Learning To Ask For Help: Special Needs Parenting

Laura Robeson by Laura Robeson Additional Needs

Laura Robeson

Laura Robeson

I cancelled my annual doctor visit three times until I finally made it there last month.

None of these things should be that hard.

Yet, there it is.

There is never enough time to think about me.

Most parents experience guilt in raising their children.

We parents never feel like we are enough.

We are plagued by our inadequacies and frequently torment ourselves regarding our shortcomings.

Our children come first, always.

Their schedule, their needs, and their desires drive our every move, every day.

If this is true for most parents, than parenting a child with a disability is this experience times a million.

Danny just has so many needs.

He has a home physical therapy program, extensive feeding needs and a blenderized diet, vision therapy, center based therapies, doctor appointments, school, and personal care needs.

If I choose to vacuum or pick up a prescription, it ends up taking time away from something else.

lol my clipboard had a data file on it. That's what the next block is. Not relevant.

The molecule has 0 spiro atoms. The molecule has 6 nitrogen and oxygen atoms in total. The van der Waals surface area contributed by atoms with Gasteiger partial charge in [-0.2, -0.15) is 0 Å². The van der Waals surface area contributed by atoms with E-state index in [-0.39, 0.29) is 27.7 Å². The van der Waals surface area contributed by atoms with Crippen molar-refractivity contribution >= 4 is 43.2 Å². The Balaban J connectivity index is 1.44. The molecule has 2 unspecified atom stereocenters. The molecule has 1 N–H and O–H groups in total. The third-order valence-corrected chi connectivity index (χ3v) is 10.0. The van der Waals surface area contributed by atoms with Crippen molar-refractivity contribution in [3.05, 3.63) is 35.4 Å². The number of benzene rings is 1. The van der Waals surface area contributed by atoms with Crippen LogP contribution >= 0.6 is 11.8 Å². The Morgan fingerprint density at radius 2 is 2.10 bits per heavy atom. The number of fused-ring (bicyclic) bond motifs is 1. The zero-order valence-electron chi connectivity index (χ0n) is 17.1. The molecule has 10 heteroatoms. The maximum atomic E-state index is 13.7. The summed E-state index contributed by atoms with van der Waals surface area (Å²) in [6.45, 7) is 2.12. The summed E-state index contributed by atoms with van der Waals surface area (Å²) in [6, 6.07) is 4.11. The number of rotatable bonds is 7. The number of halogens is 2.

I feel guilty for folding laundry with him because then I know we won’t have time to work with the light box before we go to hippotherapy.

There seems to be a constant trade-off, and it is very difficult to ever put myself ahead of my son’s needs.

This is simply not okay.

There are no awards for mothering martyrdom and I know that it will eventually catch up with me.

Everything that you read about parenting children with disabilities says that you must take care of you.

It is vital for caregivers to meet their own needs in order to have anything left to give to their children.

I couldn’t agree with that more.

My question is this: what do I sacrifice in order to take care of me?

Does that mean we don’t take that neurology appointment because I already had a haircut scheduled that day?

Do I cancel hippotherapy because it conflicts with a yoga class?

Does Danny miss his vision therapy because I want to have lunch with a friend?

These are the choices that I continually face, and when in doubt, I choose Danny.

However, I do need to resolve to ask for help.

We have a tremendous support system, and I know how lucky we are to have our circle of family and friends.

I need to evaluate how much of this Danny needs me to do, and how much I can help other people help Danny.

In order for him to develop more independence, I am going to have to learn to let others step into the caregiving role.

There is nothing more difficult for me - no one knows him like I do.

They never do it quite right.

However, that is on me.

When would they ever have the opportunity to learn if I never allow them to try?

I must learn to let go.

My entire identity has become “Danny’s Mom.”

In order to continue to do that job well, I need to become a bit more “Laura” again.


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